12 years after giving us the highest grossing movie of all time with Titanic, James Cameron is back to push the envelope once again with Avatar!
Avatar is a rehashing of an old tale. A soldier without a home finds solace and a new lease on life in a new culture and new people. Of course it's not as simple as that little description, but that's the basic driving story of Jake Sully (Sam Worthington). Jake is an ex-marine who was paralyzed in the line of duty. However the death of his twin brother gives Jake a chance to join the Avatar program in his brother's place.
The Avatar program is a scientific expedition on a planet called Pandora near alpha centauri. A human settlement is there to mine "unobtainium", a rare substance that sells for a lot of money back on earth. The atmosphere, along with pretty much every other living creature on Pandora is lethal to human beings. . In this harsh environment, the Na'vi live in small tribes. The Na'vi are 12 feet tall, blue-skinned, worship a mother nature like deity called eywa, and are considered primitive by "Human" standards.
Any of this sounding familiar folks?
So the Avatar program is basically taking human scientists and having them control human/Na'Vi Avatars that look like the Na'vi and can breathe the Pandoran atmosphere. The theory is that if the humans look like the Na'vi, build them schools and roads, teach them english, then they'll be able to persuade them to relocated from their lands. The reason for the relocation is that they happen to be living directly on top of the biggest "unobtainum" deposit on the planet.
Jake's twin brother was in this program, and since his Avatar, which is insanely expensive, is linked to his genome, Jake can pilot it.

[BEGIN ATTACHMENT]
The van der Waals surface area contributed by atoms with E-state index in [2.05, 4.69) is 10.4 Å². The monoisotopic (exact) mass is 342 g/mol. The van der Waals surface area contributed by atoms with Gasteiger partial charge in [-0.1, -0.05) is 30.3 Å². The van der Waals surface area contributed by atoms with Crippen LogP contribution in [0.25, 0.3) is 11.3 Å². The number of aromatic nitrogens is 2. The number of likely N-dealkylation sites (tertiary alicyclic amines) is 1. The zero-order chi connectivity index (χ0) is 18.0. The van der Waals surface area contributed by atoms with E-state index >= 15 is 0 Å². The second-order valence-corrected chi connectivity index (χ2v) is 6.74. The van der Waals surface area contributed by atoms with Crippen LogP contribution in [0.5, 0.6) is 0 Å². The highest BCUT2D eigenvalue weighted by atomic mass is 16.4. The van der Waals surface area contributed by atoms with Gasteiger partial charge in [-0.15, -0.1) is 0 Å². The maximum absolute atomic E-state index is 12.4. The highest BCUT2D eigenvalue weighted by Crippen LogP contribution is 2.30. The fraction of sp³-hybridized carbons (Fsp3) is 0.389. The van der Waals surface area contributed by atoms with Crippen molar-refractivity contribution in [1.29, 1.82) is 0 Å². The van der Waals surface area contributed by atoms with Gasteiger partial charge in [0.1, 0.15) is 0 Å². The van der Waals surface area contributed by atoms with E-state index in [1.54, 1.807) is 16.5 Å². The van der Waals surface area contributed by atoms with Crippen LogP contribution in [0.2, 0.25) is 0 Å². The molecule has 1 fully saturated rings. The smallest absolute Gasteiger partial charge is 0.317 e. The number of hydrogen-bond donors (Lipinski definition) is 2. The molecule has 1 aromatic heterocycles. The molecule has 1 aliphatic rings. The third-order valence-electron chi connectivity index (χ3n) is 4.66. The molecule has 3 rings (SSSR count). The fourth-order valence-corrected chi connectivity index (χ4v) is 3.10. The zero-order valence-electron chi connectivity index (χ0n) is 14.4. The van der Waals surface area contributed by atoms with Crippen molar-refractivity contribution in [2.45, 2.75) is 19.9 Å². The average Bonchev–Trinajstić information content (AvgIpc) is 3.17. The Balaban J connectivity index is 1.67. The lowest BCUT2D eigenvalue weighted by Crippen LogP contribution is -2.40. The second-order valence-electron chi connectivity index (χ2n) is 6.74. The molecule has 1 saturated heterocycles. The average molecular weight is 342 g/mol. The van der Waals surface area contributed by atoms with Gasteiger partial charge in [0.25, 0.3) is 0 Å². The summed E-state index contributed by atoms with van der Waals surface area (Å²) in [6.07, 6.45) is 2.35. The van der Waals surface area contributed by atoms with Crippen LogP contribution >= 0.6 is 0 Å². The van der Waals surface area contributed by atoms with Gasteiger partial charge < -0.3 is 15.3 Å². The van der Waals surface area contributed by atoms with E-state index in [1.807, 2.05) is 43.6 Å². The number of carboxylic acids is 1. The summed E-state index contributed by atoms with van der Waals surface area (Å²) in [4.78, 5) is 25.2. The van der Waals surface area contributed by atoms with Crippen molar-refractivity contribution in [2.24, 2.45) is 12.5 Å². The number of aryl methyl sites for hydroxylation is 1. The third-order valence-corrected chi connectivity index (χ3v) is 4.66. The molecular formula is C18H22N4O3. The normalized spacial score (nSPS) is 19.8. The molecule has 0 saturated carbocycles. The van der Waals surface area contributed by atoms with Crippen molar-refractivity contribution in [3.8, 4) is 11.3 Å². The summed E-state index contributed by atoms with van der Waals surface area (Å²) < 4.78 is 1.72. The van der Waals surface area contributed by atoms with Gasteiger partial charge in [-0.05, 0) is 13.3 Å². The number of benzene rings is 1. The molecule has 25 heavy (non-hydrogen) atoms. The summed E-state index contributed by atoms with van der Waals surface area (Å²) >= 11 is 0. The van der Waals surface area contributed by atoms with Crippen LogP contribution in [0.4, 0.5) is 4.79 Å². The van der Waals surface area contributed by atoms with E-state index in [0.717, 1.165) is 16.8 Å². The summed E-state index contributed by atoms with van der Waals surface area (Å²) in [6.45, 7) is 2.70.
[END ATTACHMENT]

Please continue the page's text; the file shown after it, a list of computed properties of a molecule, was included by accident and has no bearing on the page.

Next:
So now that I've set up the story for you, I'm going to stop right there. I don't want to ruin any of the storyline or experience of what is going to become a landmark film in special effects history. What do I mean by that?
The following films are landmark films in cinema to me:
Original Star Wars Trilogy: These films redefined how special effects were used in film.
Jurassic Park: First truly realistic CGI creatures
Toy Story: First Computer Animated film
Matrix: Redefined the action film genre
Titanic: First film to genuinely recreate inanimate objects authentically
Lord of the Rings/New Star Wars trilogy: Pushed the bounds of believable computer generated characters that interacted with real ones. Also pioneered massive CGI battle scenes
Transformers: Added so much complexity to the previously simple CGI constructs.
Avatar: The first truly realized computer generated film to put believable human like creatures on the screen.
The special effects of Avatar are truly astounding. James Cameron has given us not a film but an entire fully realized world for our imagination to play in. The environment shots rival the "Planet Earth" documentaries for sheer awe and beauty. You can see the Na'Vi's individual pores, their sweat glistening on there blue skin, there veins tense when they shoot an arrow. As i was watching the film I literally couldn't believe what I was seeing because it was "right" to my eyes.
The Na'vi aren't the only ones who get all the CG toys to play with. On the human side you get futuristic Mech-like military vehicles and heli-planes that will have the department of defense drooling.
One should go see this film for the eye candy alone, especially in 3D, however this film isn't just bells and whistles. Even though it's an old story, it is magically told, and you can't help but root for the Na'vi as the film's climax approaches.
I honestly cannot recommend this film enough, but the best thing is I won't have to. Your best friend will, you're co-worker will, even your parents will. Because Avatar isn't just a holiday film, it's an experience that everyone should see.